Dance Exchange: A Choreographers Showcase: Contemporary Dance/Fort Worth is that city's only premiere professional modern dance company, which in North Texas pretty much means, "We love being ignored by the community at large." Actually, CD/FW has maintained a pretty steady audience base for its innovative presentations of contemporary choreography from around Texas and the country. Dance Exchange: A Choreographers Showcase is the last performance of its sixth season and the eighth time the company has performed this combination of brand-new modern pieces, a mix of Texas debuts and original commissions. Performances happen July 12 and 13 at 8 p.m. and July 14 at 2 p.m. in the Orchestra Hall, 4401 Trail Lake Drive in Fort Worth. Tickets are $6-$20. Call (817) 335-9000.
Gleaning Light: A Survey of Contemporary Pinhole Photography: Even as image technology--cameras both static and motion--grows by leaps and bounds thanks to our pal, the computer, there's a Luddite-ish group of national picture makers who've discovered the "limitations" of old technology often serve as fascinating resources for creativity. Gleaning Light: A Survey of Contemporary Pinhole Photography features 59 national photographers who employ the pinhole camera--a lenseless imagemaker that relies on the artist's knowledge and intuition for light. The fact that pinhole cameras are often constructed by the photographers themselves based on the requirements of the shoot make this medium all the more personal. The opening reception kicks off July 12, 7-9:30 p.m. The show runs through August 31 at Photographic Archives Gallery, 5117 W. Lovers Lane. It's free. Call 352-3166.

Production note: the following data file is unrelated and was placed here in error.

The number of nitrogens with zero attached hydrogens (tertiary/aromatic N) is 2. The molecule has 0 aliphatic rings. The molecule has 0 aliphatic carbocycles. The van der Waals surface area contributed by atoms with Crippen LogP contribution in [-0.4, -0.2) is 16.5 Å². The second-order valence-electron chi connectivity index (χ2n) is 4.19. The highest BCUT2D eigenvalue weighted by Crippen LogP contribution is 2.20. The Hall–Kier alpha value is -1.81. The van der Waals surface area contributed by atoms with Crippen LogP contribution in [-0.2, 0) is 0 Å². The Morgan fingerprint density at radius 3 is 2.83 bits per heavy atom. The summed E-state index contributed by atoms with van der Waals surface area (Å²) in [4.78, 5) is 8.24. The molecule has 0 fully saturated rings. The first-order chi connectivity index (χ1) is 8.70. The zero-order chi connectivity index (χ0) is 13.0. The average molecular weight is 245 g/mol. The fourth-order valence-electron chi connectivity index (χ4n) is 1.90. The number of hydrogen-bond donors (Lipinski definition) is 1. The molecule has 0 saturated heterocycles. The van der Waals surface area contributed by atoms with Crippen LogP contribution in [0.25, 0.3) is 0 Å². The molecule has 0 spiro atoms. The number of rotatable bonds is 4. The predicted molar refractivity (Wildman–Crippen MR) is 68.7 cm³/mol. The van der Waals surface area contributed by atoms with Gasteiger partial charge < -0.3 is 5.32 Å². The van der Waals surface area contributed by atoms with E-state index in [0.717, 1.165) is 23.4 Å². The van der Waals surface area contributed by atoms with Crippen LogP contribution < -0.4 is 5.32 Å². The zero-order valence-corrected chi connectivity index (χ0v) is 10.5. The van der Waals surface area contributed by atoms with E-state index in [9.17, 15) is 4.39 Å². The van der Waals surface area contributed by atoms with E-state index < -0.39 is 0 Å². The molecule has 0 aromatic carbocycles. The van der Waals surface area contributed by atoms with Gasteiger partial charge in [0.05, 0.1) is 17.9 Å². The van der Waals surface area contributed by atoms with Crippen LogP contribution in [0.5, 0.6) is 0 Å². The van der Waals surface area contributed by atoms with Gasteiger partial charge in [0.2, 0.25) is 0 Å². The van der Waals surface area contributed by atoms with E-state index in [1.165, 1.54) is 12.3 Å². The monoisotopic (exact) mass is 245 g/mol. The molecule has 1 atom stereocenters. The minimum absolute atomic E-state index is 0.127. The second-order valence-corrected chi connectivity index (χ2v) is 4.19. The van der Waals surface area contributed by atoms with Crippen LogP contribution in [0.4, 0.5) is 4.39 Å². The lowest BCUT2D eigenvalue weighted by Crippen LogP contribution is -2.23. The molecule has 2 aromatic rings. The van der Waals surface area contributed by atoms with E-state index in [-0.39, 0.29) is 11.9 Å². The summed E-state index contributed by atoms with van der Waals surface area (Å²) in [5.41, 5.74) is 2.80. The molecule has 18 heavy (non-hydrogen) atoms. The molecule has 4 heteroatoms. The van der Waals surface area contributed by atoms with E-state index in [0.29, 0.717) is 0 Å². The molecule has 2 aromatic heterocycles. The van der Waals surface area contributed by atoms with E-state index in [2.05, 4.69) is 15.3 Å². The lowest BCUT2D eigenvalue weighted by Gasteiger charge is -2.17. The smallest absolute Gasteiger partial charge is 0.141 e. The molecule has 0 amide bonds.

Discount Comedy Warehouse: The Discount Comedy Warehouse is a year-old Deep Ellum-based quartet of sketch and improvisatory comics who refer to themselves as the "George Zimmer" of comedy troupes. In other words, to the question of whether or not you'll laugh yourselves silly, they "guarantee it." This is actually the least funny line on a hysterical press release that maintains the troupe's talent "crashes onto the stage like a truckload of meat through a vegetarian outreach group." Various members have studied with Chicago's Second City, "while others performed in front of their families on religious holidays." Decide for yourself whether the troupe matches the hype. Performances happen July 12 and 13 at 11:15 p.m. at Pocket Sandwich Theatre, 5400 E. Mockingbird Lane. Tickets are $7. Call 821-1860.
Oliver Everett: It's hard for even the most Anglophilic of Americans to feel much sympathy watching England's Royal Family fall apart. After all, we peasants have experienced the bad blood that currently flows heavily among the offspring of the Queen Mother, although most of us haven't seen it in the bright shade of blue in which it currently splashes their antique walls. Oliver Everett must be the most restrained man in England: As the librarian at Windsor Castle and assistant keeper of the Royal Archives, he's surely heard the really hot gossip that hasn't found its way to the tabloids yet. Unfortunately, he visits Dallas for a very benign reason: to discuss the watercolor paintings featured in the Dallas Museum of Art's exhibit, Views of Windsor by Thomas and Paul Sandby from the Collection of Her Majesty Queen Elizabeth II. Everett speaks at 11:30 a.m. in the Horchow Auditorium of the Dallas Museum of Art, 1717 N. Harwood. Admission is $7. Call 922-1200.